With increasing frequency, many of our clients are making their first move into a condo or townhome within a homeowners association, or an HOA. In some cases, we have clients whose second home is situated in an HOA. In fact, there’s a 20% chance you personally will be in an HOA at some point in your life.
There are certain advantages to living in an HOA community. They have a range of amenities and, because the association has rules for yard upkeep, all the homes in the community look dazzling. That leads me to my larger point, though: Your HOA will have restrictions and covenants that you’ll be asked to abide by.
You’ll find your specific HOA’s set of restrictions and covenants in the CC&Rs. I can’t stress enough how important it is to read through those and make sure you’re fully informed of the rules your HOA has laid out. In fact, it may even benefit you to go to attend one of the meetings and gain some insight from a member or two.
It may very well be that the members have voted in some stiffer restrictions, while other times, they take a more relaxed approach to their policies.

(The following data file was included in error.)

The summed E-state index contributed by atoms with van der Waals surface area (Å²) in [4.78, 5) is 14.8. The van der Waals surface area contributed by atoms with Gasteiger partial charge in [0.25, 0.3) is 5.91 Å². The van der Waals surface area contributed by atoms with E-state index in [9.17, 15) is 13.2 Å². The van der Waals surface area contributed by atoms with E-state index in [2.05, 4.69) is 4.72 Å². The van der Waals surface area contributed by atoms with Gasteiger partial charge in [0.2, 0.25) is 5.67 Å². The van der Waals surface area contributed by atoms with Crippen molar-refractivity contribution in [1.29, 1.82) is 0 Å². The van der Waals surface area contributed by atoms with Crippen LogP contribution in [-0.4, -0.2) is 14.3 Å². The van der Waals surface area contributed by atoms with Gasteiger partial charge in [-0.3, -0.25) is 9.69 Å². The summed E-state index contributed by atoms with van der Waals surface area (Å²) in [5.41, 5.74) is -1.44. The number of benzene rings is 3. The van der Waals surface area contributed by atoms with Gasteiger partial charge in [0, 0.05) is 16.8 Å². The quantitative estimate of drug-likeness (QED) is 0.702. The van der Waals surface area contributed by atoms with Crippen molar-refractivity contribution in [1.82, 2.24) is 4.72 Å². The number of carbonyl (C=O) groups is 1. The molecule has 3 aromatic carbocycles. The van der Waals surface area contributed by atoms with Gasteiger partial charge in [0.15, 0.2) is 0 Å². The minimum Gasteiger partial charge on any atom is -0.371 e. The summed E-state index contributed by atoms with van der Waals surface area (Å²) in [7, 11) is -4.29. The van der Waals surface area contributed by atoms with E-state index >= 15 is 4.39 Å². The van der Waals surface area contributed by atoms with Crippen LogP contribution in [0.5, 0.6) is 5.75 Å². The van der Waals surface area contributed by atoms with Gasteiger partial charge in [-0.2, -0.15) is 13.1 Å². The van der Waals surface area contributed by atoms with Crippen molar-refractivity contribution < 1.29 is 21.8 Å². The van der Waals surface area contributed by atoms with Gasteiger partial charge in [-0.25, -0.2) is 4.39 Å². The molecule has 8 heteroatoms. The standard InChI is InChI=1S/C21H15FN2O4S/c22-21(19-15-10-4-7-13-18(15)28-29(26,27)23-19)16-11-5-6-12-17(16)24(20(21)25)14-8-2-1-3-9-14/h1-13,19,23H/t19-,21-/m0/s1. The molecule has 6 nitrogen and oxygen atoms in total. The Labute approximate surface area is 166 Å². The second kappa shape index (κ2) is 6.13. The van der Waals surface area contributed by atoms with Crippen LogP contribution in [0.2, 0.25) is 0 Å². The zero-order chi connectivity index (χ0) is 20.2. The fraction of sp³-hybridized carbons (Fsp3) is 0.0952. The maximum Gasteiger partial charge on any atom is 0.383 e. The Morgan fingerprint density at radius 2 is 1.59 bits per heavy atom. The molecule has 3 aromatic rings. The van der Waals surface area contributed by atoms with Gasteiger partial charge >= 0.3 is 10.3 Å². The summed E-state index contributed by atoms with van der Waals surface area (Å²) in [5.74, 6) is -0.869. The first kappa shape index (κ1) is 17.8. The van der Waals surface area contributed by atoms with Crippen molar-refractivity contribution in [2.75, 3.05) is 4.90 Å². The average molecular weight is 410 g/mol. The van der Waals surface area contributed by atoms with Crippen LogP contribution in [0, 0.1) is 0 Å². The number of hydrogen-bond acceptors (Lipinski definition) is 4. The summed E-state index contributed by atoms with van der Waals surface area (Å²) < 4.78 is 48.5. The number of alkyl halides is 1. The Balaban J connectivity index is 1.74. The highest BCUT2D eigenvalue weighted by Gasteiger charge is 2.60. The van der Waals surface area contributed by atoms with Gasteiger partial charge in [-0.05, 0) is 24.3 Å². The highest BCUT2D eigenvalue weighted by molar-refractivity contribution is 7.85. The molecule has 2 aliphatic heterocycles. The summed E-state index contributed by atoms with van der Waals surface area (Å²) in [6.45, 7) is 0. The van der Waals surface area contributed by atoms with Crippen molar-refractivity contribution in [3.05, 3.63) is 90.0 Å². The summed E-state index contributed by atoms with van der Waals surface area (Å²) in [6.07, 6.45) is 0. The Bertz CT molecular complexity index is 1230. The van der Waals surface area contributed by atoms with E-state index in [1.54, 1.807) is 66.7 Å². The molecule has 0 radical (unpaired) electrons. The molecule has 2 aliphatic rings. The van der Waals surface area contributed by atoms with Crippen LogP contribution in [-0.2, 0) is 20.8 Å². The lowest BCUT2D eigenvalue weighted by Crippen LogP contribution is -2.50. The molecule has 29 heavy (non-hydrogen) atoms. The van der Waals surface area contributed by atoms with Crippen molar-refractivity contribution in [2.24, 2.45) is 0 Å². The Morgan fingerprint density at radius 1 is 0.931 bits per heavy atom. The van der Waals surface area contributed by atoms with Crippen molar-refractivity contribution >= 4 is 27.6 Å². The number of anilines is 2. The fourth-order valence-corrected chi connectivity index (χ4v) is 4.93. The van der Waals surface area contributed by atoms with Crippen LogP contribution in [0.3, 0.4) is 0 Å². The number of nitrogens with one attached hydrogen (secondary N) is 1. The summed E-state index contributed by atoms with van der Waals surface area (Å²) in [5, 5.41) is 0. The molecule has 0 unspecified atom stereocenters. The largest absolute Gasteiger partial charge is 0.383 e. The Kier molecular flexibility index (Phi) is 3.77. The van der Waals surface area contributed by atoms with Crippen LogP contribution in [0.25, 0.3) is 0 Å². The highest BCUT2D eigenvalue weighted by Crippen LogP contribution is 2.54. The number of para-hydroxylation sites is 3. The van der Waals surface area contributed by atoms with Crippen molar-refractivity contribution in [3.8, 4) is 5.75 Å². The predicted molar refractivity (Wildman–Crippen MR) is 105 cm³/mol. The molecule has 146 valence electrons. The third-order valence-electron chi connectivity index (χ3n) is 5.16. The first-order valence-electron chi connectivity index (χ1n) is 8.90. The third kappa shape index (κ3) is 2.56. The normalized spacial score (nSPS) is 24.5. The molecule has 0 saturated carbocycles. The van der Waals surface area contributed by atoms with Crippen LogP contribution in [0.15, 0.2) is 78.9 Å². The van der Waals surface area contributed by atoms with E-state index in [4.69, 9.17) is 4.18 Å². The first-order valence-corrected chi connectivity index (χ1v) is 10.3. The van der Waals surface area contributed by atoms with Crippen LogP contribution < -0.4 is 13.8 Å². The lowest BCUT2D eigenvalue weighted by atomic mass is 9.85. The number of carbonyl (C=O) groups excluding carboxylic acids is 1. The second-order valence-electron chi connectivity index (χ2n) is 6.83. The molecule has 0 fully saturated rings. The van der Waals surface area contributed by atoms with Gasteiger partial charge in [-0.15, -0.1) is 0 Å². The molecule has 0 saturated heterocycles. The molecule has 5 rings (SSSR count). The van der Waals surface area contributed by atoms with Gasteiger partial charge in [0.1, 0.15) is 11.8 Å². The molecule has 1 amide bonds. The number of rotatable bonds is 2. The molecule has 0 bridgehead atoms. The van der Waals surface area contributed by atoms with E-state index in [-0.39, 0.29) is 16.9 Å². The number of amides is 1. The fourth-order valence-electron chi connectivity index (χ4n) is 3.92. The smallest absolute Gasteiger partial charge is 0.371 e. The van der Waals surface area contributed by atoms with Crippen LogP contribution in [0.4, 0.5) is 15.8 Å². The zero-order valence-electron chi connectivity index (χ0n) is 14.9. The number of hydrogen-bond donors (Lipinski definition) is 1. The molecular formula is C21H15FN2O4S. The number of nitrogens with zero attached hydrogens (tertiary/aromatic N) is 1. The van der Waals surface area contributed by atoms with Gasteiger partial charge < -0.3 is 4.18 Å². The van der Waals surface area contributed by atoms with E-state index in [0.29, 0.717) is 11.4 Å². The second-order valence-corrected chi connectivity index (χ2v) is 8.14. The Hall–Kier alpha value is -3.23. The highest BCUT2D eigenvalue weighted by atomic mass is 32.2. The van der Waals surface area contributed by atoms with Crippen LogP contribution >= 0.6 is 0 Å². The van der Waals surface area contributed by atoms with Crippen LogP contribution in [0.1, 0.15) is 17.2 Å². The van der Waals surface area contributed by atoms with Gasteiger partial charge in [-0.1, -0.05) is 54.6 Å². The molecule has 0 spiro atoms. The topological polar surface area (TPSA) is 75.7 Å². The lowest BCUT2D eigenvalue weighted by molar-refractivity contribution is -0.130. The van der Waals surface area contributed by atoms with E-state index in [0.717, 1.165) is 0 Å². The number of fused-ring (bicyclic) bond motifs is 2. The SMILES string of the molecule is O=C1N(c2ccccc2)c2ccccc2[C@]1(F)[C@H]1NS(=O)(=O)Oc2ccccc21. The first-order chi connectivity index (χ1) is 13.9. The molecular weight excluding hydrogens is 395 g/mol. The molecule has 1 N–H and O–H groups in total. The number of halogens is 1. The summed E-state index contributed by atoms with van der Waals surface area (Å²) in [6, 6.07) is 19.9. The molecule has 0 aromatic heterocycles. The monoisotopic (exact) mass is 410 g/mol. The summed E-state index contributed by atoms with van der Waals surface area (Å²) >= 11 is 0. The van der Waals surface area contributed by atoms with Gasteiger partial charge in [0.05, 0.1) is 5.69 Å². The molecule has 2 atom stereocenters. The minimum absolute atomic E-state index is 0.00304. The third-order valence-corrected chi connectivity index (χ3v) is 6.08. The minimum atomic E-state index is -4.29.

It’s also incredibly important to make sure you know what fees and dues you’ll be required to pay and be wary of the fact that you may have to pay an HOA transfer fee—that’s something that isn’t always made known in the covenant. We’ve seen this particular fee run anywhere from $99 to as much as $1,500.
Familiarize yourself with the history of your HOA as it relates to your costs: Do fees go up by a gradual 3% annually or have there been spikes in recent years? The age of the building you’re moving into and any assessments that will be made to cover big-budget repair costs should all be considered. Perhaps the roof will need to be replaced or your HOA is installing new elevators. Whatever the case, these are things worth inquiring into.
Next, review your HOA’s budget. Think of it this way: If you were running a business, you’d want to be safe in the knowledge that it’s healthy and you have money in the bank should an emergency or pressing matter arise. You don’t want to have a business that’s on its way to being insolvent and bankrupt. When you’re moving into an HOA community, you’ll want to enter with this same mindset.
Once you’ve established what use you want to get out of the property, whether it’s a longer-term investment or for short-term renting, find out what the HOA allows in terms of rentals. In the event that the community has too many properties being rented, you may be unable to sell your unit.
All in all, it’s important to have a professional at your side and, together, you can evaluate all the specifics of the HOA you’re looking into. If you have any questions about this or anything else related to real estate, don’t hesitate to get in touch with us. We’re here to help!